Political Apathy amidst the Youth

We have asked Mr Firdaos what his thoughts are on political apathy among the youths in Malaysia. He says that the trend has been inconsistent throughout the years. There are youths very much inclined towards being informed in politics. This is apparent in the leadership roles many students undertake and their efforts in joining political parties. Those acts show us there is an interest among youths in being a member of the political sphere. Despite that, there are also others who may want to achieve different things in life such as success in their careers or a preference to be involved in family-related matters. Mr Firdaos observed that youths in high-income countries have an ideological approach in discussion. They understand and believe in the cause that they fight for; when they fight for change and reform, they strive to implement things that few other countries have achieved.

In contrast, Malaysians participate in local politics and discussions for our opinions to be heard.

Mr Firdaos shares that local youths are unsure what to strive for. They call for reforms without understanding what it entails. For instance, they advocate anti-corruption measures and equality in the government, but every country is working towards the same goal of integrity and transparency in their ruling governments. For example, the support of two-thirds of the Parliament is necessary to implement or repeal certain key policies such as Bumiputera rights. To Mr Firdaos’ understanding, what local youths call for are not reforms but policy tweaking.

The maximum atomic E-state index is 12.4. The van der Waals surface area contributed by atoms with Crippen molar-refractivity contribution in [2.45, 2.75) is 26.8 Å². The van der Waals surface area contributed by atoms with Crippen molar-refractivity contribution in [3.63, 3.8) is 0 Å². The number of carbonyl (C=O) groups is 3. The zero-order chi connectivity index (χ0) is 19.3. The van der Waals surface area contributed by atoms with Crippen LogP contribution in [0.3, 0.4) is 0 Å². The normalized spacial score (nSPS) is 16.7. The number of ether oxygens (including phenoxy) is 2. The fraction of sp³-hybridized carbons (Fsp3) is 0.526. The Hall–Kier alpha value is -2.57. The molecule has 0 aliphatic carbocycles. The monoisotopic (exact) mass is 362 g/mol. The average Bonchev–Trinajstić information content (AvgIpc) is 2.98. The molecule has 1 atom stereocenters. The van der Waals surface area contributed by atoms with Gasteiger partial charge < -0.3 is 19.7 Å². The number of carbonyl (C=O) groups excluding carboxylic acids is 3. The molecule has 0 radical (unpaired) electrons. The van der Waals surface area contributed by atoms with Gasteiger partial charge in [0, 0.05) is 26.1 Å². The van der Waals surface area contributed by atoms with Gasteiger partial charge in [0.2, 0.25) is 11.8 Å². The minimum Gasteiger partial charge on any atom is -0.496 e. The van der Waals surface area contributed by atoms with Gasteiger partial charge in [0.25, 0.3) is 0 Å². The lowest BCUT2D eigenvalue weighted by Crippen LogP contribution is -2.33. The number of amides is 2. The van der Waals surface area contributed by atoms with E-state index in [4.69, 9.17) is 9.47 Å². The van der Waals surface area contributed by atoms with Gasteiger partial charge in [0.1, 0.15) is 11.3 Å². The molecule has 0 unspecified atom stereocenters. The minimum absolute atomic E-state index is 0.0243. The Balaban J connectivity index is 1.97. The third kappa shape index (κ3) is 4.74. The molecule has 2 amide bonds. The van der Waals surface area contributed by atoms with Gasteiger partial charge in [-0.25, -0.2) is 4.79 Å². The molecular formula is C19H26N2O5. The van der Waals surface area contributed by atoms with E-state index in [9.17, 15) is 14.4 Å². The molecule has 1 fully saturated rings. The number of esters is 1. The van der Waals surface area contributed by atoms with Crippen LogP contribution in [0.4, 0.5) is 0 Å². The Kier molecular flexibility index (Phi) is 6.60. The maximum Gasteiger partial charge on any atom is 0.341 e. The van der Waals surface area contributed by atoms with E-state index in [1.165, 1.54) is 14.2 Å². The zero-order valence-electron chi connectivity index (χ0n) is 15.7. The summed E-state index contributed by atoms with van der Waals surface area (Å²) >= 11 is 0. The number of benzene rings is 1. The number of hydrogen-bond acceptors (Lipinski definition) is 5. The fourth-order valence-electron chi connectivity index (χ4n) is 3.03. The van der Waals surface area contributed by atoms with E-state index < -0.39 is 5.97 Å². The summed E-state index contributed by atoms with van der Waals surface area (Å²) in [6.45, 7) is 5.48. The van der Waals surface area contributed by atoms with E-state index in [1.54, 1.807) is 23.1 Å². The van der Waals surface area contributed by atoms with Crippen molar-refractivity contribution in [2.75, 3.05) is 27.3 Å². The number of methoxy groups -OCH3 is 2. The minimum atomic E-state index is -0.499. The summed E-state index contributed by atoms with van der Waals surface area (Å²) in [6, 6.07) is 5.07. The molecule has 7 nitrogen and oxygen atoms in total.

Even the much-discussed GST is an adaptation and replacement of the Sales and Services Tax (SST). All countries are undergoing a certain stage of development to implement GST to aid the country’s advancement. To dismantle this tax change is to go backwards and narrow the nation’s tax base.

Hence, his advice for us is to first understand the details and implications of our cause before we take action.

In the case of Malaysia, Mr Firdaos shares with us that perhaps the first stage is to understand the importance of being informed on the roles political leaders play in our country. This can be achieved by cultivating passion towards the political climate within Malaysia, continentally and also internationally.

Unity within ASEAN